Another hindrance is that the stars of the shows aren’t big-named celebrities. The irony is it never used to be about big stars in the first place- it’s where premium trained actors from Julliard and NYU Tisch came before striking it big. Of course even they are struggling to get roles being parceled to Hollywood babes and celebrity names. Even fashion magazine covers have pushed out their supermodels from the camera’s path in exchange for the celebrities who give their best imitation of those supermodels’ pouts. Our generation has become all about the fame, glamour, money, media. They don’t want some nobody making out with Johnny Depp. They want someone like Angelina Jolie to swallow him with her balloon lips, in order to make another scandalous headline. Yet, on Broadway, the need for real acting talent that can extend emotion beyond the opposite end of the theater space has always been apparent.
In recent times, however, it seems as though the economy is forcing more of the productions to extend a hand (and a big paycheck) to Hollywood stars to star in the musicals. This does rake in the money, as seen by having Hugh Jackman and Daniel Craig star in “A Steady Rain,” (which broke the record for highest weekly ticket sales). I’ll have to admit, if that play didn’t have that hunky piece of Jackman in it, I wouldn’t have broken down in despair when I realized I couldn’t get tickets. But as good as it is for the Great White Way, it also brings down the credibility of Broadway. Once a place where only “real” actors could take center stage, now the likes of Ashlee Simpson who recently got fired from a TV show for her undeniably painful acting chops, can be placed as Roxy in the musical Chicago. Unfortunately — or fortunately — even that can only last a few months. The stars have to go back to their pampered Hollywood trailers instead of the drab dressing rooms in the middle of Times Square. They have to saunter back to having burly bodyguards instead of having to trek home after signing a couple dozen of autographs at the stage door. Due to this fact, no matter how hard Broadway tries to scrape in them celebrities, the success will only last so long, and the wallets of the Broadway producers will reach it’s end after continuously trying to match the celebrities’ demands.
Alas, not everything can be blamed on production costs. With the trend in society and the media tabloids to offer us hubris, spectacular shock and horror and more celebrity kiss and making out sessions the public’s appetite for provocative and enticing entertainment has strangely dissipated in a time where more overt consideration of the perverse and diabolical would demand more attention as it once did. Denial and titillation seems to have become the preferred prism from which to view the world and with the internet providing that at bargain prices who can abstain? The act of feeling angst and pain and ultimately transcendence in a dark room is a journey so many of us are becoming loathe to make- one because of the demands it makes on us that we are unwilling to assuage to and perhaps more importantly theater itself is not making itself a valid option to which we can jettison to.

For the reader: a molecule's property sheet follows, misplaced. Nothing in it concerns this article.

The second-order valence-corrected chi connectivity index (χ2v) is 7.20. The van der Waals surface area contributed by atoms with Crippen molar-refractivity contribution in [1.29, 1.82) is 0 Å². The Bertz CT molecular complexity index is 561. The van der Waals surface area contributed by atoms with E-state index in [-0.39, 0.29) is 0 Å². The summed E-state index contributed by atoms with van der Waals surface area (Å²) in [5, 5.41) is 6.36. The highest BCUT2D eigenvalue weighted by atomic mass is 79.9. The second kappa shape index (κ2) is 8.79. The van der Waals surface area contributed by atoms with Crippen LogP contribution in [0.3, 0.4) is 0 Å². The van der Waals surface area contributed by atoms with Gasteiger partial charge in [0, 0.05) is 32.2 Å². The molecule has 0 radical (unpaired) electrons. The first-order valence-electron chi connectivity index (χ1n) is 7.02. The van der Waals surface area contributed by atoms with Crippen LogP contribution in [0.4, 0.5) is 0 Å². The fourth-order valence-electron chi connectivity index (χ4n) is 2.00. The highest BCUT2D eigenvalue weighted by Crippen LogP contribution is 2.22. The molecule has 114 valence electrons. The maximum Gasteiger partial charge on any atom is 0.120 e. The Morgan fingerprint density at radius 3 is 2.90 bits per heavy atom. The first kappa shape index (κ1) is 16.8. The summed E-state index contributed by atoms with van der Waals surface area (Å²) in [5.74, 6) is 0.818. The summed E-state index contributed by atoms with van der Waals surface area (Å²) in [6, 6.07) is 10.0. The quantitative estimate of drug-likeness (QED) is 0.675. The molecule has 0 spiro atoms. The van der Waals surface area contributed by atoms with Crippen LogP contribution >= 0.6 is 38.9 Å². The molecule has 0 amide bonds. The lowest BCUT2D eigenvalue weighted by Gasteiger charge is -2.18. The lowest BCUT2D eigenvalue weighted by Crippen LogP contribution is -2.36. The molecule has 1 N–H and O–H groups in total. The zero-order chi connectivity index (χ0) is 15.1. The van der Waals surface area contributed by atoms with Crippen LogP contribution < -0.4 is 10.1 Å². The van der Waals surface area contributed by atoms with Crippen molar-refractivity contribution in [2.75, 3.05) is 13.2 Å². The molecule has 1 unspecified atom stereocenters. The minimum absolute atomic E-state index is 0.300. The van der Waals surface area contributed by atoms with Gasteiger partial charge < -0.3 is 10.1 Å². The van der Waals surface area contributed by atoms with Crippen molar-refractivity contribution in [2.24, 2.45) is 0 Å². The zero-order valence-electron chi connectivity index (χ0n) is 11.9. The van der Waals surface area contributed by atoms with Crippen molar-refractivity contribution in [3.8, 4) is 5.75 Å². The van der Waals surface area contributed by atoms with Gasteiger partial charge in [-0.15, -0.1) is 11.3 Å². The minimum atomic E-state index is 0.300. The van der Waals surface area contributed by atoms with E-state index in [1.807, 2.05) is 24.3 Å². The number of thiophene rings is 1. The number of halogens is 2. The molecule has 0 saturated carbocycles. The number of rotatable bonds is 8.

Theater is almost divided into black-and-white classifications. It’s either a musical or a play, it’s either comedy or a drama, it’s either adult-oriented or completely kid-friendly. And with that genre domineering and looming in the presence of the actors, they will try eagerly to make the material funny or try to make it dramatic — a sometimes awkward situation where that effort might be too visible in our eyes. Especially with musicals, the creators don’t want the audience to leave the theater with a frown. The musicals have almost a formulaic system that they follow to the tee in order to ensure a great time and experience. Sadly, this is what retracts from our ability to take a break from our lives. Perhaps plays that ultimately capitulate every sensory sensation of the viewer like Fuerza Bruta which viscerally involve us and physically force us to duck and weave as the action comes to us and through us will be the few remaining pieces that will survive, that and avande garde performances from the likes of Richard Foreman and the Wooster group.
As much as theater companies are being challenged by production costs, a disappearance of government grants and a sour economy one truth we will have to consume is that the audience are the most significant toxin that is poisoning theater. Our need and hunger for the famous, instant gratification, and an escape from reality — (which is becoming a defining characterization of our generation) — is ultimately becoming the fuel for the demise of theater as opposed to it’s inspiration and resurrection.
On Broadway, ‘Spider-Man’s’ greatest enemy is the budget